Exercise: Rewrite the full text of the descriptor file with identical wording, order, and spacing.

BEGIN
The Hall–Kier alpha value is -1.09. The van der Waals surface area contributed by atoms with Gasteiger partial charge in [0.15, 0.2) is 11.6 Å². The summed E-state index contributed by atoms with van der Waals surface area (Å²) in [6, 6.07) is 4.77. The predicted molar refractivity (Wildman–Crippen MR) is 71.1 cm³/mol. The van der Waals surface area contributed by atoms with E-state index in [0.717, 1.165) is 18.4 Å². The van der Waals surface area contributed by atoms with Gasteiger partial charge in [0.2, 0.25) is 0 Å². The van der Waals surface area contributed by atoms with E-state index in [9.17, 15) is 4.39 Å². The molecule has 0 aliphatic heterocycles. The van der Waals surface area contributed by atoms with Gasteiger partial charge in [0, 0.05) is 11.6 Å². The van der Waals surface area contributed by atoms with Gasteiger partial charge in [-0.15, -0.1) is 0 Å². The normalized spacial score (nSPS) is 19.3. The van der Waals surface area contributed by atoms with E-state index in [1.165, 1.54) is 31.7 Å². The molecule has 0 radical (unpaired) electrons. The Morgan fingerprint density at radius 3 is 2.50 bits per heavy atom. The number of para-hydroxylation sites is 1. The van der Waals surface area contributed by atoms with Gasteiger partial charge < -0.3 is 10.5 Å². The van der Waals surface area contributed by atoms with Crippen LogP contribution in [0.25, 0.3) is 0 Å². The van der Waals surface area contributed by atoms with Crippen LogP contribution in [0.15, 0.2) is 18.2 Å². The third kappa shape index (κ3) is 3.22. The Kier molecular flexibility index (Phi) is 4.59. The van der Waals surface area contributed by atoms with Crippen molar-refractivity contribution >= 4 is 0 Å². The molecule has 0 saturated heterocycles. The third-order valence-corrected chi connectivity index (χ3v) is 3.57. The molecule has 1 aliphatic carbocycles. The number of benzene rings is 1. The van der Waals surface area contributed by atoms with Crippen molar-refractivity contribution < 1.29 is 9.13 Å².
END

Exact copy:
The Hall–Kier alpha value is -1.09. The van der Waals surface area contributed by atoms with Gasteiger partial charge in [0.15, 0.2) is 11.6 Å². The summed E-state index contributed by atoms with van der Waals surface area (Å²) in [6, 6.07) is 4.77. The predicted molar refractivity (Wildman–Crippen MR) is 71.1 cm³/mol. The van der Waals surface area contributed by atoms with E-state index in [0.717, 1.165) is 18.4 Å². The van der Waals surface area contributed by atoms with Gasteiger partial charge in [0.2, 0.25) is 0 Å². The van der Waals surface area contributed by atoms with E-state index in [9.17, 15) is 4.39 Å². The molecule has 0 aliphatic heterocycles. The van der Waals surface area contributed by atoms with Gasteiger partial charge in [0, 0.05) is 11.6 Å². The van der Waals surface area contributed by atoms with Gasteiger partial charge in [-0.15, -0.1) is 0 Å². The normalized spacial score (nSPS) is 19.3. The van der Waals surface area contributed by atoms with E-state index in [1.165, 1.54) is 31.7 Å². The molecule has 0 radical (unpaired) electrons. The Morgan fingerprint density at radius 3 is 2.50 bits per heavy atom. The number of para-hydroxylation sites is 1. The van der Waals surface area contributed by atoms with Gasteiger partial charge < -0.3 is 10.5 Å². The van der Waals surface area contributed by atoms with Crippen LogP contribution in [0.25, 0.3) is 0 Å². The van der Waals surface area contributed by atoms with Crippen LogP contribution in [0.15, 0.2) is 18.2 Å². The third kappa shape index (κ3) is 3.22. The Kier molecular flexibility index (Phi) is 4.59. The van der Waals surface area contributed by atoms with Crippen molar-refractivity contribution >= 4 is 0 Å². The molecule has 0 saturated heterocycles. The third-order valence-corrected chi connectivity index (χ3v) is 3.57. The molecule has 1 aliphatic carbocycles. The number of benzene rings is 1. The van der Waals surface area contributed by atoms with Crippen molar-refractivity contribution < 1.29 is 9.13 Å².